In the current work, we extend the utility of budding yeast as a model system to study drug resistance by identifying and validating de novo mutations capable of conferring resistance to the antifolate drug MTX. Using a growth-based resistance screen combined with whole-genome sequencing, we confirmed that a single “driver” mutation in SEC21(S96L) (orthologous to the human COPG1) of the COPI coatomer protein complex (Hosobuchi et al. 1992) was associated with previously unknown antifolate tolerance. The protein sequences of yeast Sec21p and human ortholog COPG1 are poorly conserved (32% identical), and in both cases, the yeast S96 and human A96 are located at the surface of the protein and have no annotated function (PDB ID 5A1U). Phenotypically, however, this nonsynonymous mutation, sec21(S96L), manifests a gain of MTX resistance phenotype that can be suppressed by the presence of a wild-type copy of SEC21 in a gene dosage-dependent manner (Figure 4 and Figure 5). In light of our complementation results, we asked if SEC21 haploinsufficiency can result in MTX-induced growth defects. In fact, in our previously published compendium of chemogenomic profiles (Lee et al. 2014), sec21Δ/SEC21 heterozygotes showed a statistically significant MTX-induced growth sensitivity. Together, these findings suggest that sec21(S96L) mutants resemble SEC21/sec21Δ cells – in both cases cells show increased MTX resistance; and sec21(S96L) mutants behave like partial loss-of-function alleles – in this scenario SEC21 function is required to resist MTX. Further analysis showed that deletion of five out of seven genes in the coatomer complex, specifically SEC26 (human COPB1), SEC27 (human COPB2), RET2 (human ARCN1), COP1 (human COPA), and RET3 (human COPZ), sensitizes yeast cells to the presence of MTX (Lee et al. 2014). The latter results suggest that these coatomer subunits, which are required for coatomer biogenesis, integrity, and assembly of COP-coated vesicles (Kuge et al. 1993; Beck et al. 2009), may be important in mediating the transport of proteins implicated in MTX metabolism and associated metabolic effects that may influence MTX treatment response. In fact, MTX therapy has also been used to alleviate symptoms of arthritis in patients who suffer from COPA syndrome, an immune dysregulatory disease caused by defective COPA gene variants (Vece et al. 2016). These observations reveal that the COPI transport complex may have previously uncharacterized roles in modulating methotrexate stress.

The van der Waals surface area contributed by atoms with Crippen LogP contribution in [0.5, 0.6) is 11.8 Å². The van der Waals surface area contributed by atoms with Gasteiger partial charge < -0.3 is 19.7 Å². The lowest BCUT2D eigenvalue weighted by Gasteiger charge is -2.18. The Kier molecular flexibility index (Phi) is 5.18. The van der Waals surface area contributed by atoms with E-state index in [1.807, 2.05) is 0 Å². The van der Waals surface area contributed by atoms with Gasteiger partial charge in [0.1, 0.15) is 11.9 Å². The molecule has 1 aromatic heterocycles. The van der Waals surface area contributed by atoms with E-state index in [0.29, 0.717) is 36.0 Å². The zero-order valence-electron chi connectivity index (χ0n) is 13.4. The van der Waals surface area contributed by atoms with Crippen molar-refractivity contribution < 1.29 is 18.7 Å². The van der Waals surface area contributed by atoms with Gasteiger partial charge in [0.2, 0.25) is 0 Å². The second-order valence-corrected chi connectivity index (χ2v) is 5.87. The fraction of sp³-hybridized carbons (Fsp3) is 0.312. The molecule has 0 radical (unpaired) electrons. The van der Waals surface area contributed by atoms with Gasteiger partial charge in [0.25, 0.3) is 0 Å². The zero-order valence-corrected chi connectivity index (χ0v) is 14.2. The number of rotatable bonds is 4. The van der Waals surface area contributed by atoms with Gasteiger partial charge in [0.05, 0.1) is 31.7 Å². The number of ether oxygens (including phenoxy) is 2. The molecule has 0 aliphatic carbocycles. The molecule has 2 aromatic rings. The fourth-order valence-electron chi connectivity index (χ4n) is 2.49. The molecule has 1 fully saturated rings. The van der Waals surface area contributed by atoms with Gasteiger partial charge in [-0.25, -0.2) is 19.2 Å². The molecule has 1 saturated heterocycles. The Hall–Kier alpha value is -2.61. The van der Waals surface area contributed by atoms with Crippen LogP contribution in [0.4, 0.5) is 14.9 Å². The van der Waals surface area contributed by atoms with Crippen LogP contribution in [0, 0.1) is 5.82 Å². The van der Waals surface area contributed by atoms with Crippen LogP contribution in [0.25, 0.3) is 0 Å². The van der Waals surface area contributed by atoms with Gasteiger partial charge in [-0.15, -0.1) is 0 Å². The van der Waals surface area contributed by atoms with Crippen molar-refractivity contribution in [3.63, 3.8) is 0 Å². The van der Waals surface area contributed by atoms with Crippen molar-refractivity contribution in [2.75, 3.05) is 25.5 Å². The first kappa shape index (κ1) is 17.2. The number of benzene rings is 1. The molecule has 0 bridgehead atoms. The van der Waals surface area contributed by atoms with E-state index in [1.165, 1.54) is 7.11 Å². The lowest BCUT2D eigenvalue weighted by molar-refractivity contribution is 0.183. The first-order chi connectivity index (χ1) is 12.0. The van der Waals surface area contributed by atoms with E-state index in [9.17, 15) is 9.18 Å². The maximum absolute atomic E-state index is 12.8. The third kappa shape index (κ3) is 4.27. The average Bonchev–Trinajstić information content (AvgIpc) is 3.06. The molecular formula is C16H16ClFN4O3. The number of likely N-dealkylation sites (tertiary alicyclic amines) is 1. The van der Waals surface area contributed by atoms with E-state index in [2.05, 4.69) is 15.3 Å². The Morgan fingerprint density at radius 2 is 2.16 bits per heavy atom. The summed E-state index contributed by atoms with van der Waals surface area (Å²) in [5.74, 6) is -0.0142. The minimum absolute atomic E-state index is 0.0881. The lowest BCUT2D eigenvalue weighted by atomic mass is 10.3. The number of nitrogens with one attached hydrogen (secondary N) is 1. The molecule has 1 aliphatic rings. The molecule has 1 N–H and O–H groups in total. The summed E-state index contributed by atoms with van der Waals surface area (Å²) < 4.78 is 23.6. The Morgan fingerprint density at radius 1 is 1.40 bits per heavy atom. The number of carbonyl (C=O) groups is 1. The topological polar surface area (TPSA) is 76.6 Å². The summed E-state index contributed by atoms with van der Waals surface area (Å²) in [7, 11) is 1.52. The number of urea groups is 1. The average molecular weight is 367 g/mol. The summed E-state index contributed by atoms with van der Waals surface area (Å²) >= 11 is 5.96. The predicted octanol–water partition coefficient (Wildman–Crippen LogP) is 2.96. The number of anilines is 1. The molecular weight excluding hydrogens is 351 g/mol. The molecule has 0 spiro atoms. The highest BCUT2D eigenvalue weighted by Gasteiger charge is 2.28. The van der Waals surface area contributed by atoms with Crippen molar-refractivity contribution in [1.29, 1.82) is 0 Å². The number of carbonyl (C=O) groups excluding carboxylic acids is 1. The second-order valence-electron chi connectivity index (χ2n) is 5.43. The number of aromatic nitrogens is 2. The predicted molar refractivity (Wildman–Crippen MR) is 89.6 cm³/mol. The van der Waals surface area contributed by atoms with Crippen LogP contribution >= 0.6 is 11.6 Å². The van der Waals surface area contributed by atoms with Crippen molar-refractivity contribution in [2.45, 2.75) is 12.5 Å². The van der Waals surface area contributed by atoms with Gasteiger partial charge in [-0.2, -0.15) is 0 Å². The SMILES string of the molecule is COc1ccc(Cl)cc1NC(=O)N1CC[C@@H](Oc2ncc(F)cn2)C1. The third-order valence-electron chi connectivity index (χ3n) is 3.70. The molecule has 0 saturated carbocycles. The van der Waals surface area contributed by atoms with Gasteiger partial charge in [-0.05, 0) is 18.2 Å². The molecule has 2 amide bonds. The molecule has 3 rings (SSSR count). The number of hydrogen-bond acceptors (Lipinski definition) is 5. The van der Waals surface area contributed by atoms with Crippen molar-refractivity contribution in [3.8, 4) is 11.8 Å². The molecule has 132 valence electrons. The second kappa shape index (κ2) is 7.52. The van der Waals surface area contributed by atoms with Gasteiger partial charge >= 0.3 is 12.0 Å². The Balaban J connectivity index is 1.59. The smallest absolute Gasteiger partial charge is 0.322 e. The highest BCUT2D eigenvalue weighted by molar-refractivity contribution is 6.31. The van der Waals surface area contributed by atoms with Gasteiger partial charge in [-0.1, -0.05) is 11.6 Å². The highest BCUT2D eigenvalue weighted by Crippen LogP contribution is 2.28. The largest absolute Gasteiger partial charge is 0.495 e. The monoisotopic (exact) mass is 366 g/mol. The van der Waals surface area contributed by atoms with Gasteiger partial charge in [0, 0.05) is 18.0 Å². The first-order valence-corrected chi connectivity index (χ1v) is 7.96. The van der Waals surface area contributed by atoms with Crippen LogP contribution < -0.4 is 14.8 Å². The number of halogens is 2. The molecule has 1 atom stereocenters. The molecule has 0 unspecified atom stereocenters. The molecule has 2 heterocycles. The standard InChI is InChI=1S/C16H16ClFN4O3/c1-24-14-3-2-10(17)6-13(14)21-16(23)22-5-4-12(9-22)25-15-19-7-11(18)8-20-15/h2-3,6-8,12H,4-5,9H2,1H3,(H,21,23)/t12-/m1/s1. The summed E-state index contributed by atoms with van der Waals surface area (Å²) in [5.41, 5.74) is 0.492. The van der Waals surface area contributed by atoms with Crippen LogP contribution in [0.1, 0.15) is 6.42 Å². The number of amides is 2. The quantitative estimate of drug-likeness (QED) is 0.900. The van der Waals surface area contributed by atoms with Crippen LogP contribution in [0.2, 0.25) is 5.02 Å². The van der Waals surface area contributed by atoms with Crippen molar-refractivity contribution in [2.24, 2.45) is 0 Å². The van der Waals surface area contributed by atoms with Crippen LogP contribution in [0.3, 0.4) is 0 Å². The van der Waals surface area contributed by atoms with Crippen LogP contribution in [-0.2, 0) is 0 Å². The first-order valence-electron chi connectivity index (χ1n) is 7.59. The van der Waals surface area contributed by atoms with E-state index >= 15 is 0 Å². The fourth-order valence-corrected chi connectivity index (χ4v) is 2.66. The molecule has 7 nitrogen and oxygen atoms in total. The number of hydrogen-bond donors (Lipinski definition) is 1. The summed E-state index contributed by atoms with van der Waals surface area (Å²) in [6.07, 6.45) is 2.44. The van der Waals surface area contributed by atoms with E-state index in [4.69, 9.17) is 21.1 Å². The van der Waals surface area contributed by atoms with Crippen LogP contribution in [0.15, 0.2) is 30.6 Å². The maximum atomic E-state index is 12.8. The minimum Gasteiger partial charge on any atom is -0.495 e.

Since MTX resistance can be abrogated by the expression of wild-type SEC21 alone, the additional rare mutations acquired by MTX-resistant mutants are likely to be nonconsequential with respect to the phenotype, which have emerged as a result of dynamic survival strategies cells evolved to respond to drug selection (Table S1). Upon MTX-induced mitochondrial damage, it is not surprising to find additional polymorphisms in genes such as VAS1 and DIT1 that can further impair mitochondria homeostasis, which in turn help cells to eliminate dysfunctional mitochondria to guarantee cell survival (Chatton et al. 1988; Briza et al. 1990; de la Torre-Ruiz et al. 2015). Particularly, three MTX-resistant mutants with reduced survival fitness emerged with a common vas1(F227V) variant, which potentially disrupts the mitochondrial DNA synthesis given Vasp1 function as an essential mitochondrial valyl-tRNA synthetase (Chatton et al. 1988). Furthermore, rkm1(Y418N) and fkh1(A443D) mutations, which can alter chromatin state and cell cycle progression (Porras-Yakushi et al. 2005; Postnikoff et al. 2012), could potentially facilitate the long-term propagation of MTX-resistant cells. Functional studies to further understand the putative effects of these rare mutations will help to uncover the underlying defense mechanisms implicated in antifolate-tolerant cell survival.